Every Man For Himself
In our mind, we tend to associate Jean-Luc Godard with Paris in the 1960’s at the center of the exciting cine-cultural swirl that was the nouvelle vague. But Godard is Swiss-born and grew up splitting his time between Switzerland and France. He moved to Switzerland for good in the seventies and has lived in the small rural town of Rolle since. When he made In Praise Of Love (2001), it was, incredibly, the first time he had shot in Paris since Masculin Feminin (1966).
After his nouvelle vague period, which ended with Weekend (1967), he (further) radicalized his cinema, beginning with the cerebral pedagogical gem Le Gai Savoir (1968), moving on to his demanding and obdurate Dziga-Vertov period. After a near-fatal motorcycle accident, he was nursed back to health by Anne-Marie Miéville, with whom he began to work on films. (A musical analogue that leaps to mind are the legendary “Big Pink” sessions recorded in Saugerties, New York, made in fortuitous collaboration by Bob Dylan with the Band after his motorcycle accident in 1967.)
In 1980, in continued collaboration with Miéville, Godard made Sauve Qui Peut (La Vie), a.k.a Every Man For Himself. Remarking on this return to cinema after working in video for several years, he called it his “second first film,” a rediscovery of the classical story values of Breathless: “I feel like I’m landing for the first time after twenty years in movies, in this beautiful country of narrative.” I saw Every Man For Himself during the titanic Godard retrospective that James Quandt put together at Cinematheque Ontario four years ago, loved it, and seized the chance to pop down and see it again at George Eastman House recently.
This film is a shotgun marriage of the brutal and the beautiful: Sex and Money constitute the former, Nature the latter. The plot—its location in the "beautiful country of narrative" notwithstanding—is wonderfully loose and episodic, sketch-like. There are three main characters, the autobiographical and utterly unsympathetic Paul Godard (Jacques Dutronc), his girlfriend (Nathalie Baye), and a prostitute, Isabelle (Isabelle Huppert).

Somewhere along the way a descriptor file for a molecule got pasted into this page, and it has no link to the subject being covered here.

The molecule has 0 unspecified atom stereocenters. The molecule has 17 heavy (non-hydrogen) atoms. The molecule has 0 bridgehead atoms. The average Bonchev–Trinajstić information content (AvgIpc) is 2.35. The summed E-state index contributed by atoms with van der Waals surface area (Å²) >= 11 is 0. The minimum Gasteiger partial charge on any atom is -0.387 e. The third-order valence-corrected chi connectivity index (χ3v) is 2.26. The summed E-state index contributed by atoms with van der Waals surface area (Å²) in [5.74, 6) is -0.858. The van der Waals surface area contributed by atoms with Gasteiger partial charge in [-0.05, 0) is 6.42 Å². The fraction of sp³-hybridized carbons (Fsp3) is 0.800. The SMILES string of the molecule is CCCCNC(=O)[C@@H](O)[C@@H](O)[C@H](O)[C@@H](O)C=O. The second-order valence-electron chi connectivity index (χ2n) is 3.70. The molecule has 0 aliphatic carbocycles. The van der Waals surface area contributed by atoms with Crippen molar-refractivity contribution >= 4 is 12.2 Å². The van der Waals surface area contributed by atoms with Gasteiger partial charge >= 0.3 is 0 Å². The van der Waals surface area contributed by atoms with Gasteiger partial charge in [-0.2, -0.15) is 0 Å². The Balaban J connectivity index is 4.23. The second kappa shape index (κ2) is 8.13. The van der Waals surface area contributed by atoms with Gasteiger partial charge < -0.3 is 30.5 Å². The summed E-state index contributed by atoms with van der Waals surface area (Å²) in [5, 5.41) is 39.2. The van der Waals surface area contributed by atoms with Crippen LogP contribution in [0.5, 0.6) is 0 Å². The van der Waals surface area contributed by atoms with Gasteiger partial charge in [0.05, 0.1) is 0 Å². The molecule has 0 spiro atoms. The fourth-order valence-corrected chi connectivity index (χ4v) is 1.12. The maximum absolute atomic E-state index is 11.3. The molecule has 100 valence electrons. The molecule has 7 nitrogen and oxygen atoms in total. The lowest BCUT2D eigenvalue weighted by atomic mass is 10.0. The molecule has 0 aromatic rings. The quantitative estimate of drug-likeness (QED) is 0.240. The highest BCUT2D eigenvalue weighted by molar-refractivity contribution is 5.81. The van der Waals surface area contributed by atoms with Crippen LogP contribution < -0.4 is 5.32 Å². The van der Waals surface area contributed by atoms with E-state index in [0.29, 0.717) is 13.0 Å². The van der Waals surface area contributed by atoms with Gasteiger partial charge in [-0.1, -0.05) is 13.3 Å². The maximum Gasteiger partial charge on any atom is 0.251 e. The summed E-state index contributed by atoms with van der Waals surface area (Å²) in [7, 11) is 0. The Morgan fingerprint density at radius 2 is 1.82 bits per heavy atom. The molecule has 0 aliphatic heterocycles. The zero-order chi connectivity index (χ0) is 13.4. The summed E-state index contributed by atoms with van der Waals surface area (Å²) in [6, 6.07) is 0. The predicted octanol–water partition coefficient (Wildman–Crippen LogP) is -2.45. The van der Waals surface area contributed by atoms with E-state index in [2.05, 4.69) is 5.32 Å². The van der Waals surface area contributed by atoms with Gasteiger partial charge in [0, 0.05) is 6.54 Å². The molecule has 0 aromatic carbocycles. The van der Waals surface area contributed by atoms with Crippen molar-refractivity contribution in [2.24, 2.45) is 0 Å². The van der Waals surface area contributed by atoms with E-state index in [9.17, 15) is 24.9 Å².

We begin with the beautiful: credits over a burst of blue sky with wisps of cumulus; I was reminded of the lactic whorls in a black pool of coffee—the universe in a cup in Two Or Three Things I Know About Her. The brutal arrives soon after, brought by humans. Prostitution has always been a crucial metaphor in Godard, but it’s used a bit differently here. In Vivre Sa Vie, we were drawn to Anna Karina’s Nana, sharing in her everyday roamings and reveries when she was not working, accompanying her to the movies to see The Passion Of Joan. We learn little about Isabelle here: she exists only to sell her body, floating from one john to the next with complete affectlessness. When her own sister wants to become a hooker, Isabelle flatly demands a share of her take. If prostitution was a structuring principle for Vivre Sa Vie as a film, it is so for all of society here.
Godard’s view of male sexuality here is at his blackest. Paul (creepily) complains to a friend that mothers get to be familiar and intimate with daughters but fathers are never allowed to. The scenes of Isabelle with her clients are disgustingly cold, and make Vivre Sa Vie look positively romantic. Remember Fritz Lang filming the Odyssey in Contempt? Instead, here we have a commercial film producer and his assistant who hire two prostitutes for sex and stage a ridiculously regimented—not to mention demented—tableau as though they were shooting one of their own disposable films. The resulting orgy scene is both appalling and bitterly funny: is this Godard’s vision of the death of cinema?
Late Godard is often referred to as his “transcendental period” and this movie is where that period begins. In the most heart-stopping scenes, Nathalie Baye bicycles around the Swiss countryside, surrounded by rolling hills, manicured farms, backdropped by picturesque sky. The camera seizes mid-rapture, and the images hurtle into a stuttering succession of freeze frames; it’s not quite slow motion, but a sort of freeze-frame motion. (Perhaps this is where Wong Kar-Wai first encountered it.) There’s something transporting about these shots which are sprinkled throughout the film—they feel like visual music (as in “all art aspires to the condition of music”). Which is probably why the opening credits say: “A Film Composed by Jean-Luc Godard.”
Postscript: Funny thing about France—so many of the film stars are also gifted singers. Françoise Hardy, who is surely one of the most attractive women I’ve ever laid eyes on, isn’t a film star but she had a bit part in Masculin Feminin. I’m a huge fan of her singing (clear, direct, cool—comme son visage) and would like to leave you with two of her songs: “Puisque Vous Partez En Voyage,” [mp3] a duet with movie star Dutronc (the Godard figure in Every Man For Himself), and another one with Iggy Pop, “I’ll Be Seeing You,” [mp3] both off her 2000 album Clair Obscur.